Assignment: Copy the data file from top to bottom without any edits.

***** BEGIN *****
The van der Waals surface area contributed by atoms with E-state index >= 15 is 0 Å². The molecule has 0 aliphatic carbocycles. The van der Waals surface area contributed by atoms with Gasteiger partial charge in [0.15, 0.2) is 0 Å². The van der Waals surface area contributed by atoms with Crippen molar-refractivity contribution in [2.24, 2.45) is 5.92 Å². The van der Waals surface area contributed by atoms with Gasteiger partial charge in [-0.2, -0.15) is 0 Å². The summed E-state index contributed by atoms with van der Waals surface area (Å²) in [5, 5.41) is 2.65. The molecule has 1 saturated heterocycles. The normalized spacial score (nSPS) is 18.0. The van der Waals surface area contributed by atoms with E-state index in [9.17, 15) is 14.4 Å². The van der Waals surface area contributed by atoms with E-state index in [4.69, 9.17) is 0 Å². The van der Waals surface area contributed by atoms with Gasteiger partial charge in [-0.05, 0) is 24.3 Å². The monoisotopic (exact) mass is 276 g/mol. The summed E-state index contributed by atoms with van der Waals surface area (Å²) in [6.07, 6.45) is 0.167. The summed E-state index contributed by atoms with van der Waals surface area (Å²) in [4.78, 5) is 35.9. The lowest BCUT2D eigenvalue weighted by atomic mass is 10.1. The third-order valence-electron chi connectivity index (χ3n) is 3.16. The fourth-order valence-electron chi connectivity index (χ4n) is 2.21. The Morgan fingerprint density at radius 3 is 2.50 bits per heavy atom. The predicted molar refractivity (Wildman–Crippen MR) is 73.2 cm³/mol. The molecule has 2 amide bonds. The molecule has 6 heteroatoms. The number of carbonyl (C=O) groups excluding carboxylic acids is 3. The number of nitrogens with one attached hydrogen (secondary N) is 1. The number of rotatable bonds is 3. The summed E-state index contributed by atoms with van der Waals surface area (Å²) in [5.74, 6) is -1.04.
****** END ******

The van der Waals surface area contributed by atoms with E-state index >= 15 is 0 Å². The molecule has 0 aliphatic carbocycles. The van der Waals surface area contributed by atoms with Gasteiger partial charge in [0.15, 0.2) is 0 Å². The van der Waals surface area contributed by atoms with Crippen molar-refractivity contribution in [2.24, 2.45) is 5.92 Å². The van der Waals surface area contributed by atoms with Gasteiger partial charge in [-0.2, -0.15) is 0 Å². The summed E-state index contributed by atoms with van der Waals surface area (Å²) in [5, 5.41) is 2.65. The molecule has 1 saturated heterocycles. The normalized spacial score (nSPS) is 18.0. The van der Waals surface area contributed by atoms with E-state index in [9.17, 15) is 14.4 Å². The van der Waals surface area contributed by atoms with E-state index in [4.69, 9.17) is 0 Å². The van der Waals surface area contributed by atoms with Gasteiger partial charge in [-0.05, 0) is 24.3 Å². The monoisotopic (exact) mass is 276 g/mol. The summed E-state index contributed by atoms with van der Waals surface area (Å²) in [6.07, 6.45) is 0.167. The summed E-state index contributed by atoms with van der Waals surface area (Å²) in [4.78, 5) is 35.9. The lowest BCUT2D eigenvalue weighted by atomic mass is 10.1. The third-order valence-electron chi connectivity index (χ3n) is 3.16. The fourth-order valence-electron chi connectivity index (χ4n) is 2.21. The Morgan fingerprint density at radius 3 is 2.50 bits per heavy atom. The predicted molar refractivity (Wildman–Crippen MR) is 73.2 cm³/mol. The molecule has 2 amide bonds. The molecule has 6 heteroatoms. The number of carbonyl (C=O) groups excluding carboxylic acids is 3. The number of nitrogens with one attached hydrogen (secondary N) is 1. The number of rotatable bonds is 3. The summed E-state index contributed by atoms with van der Waals surface area (Å²) in [5.74, 6) is -1.04.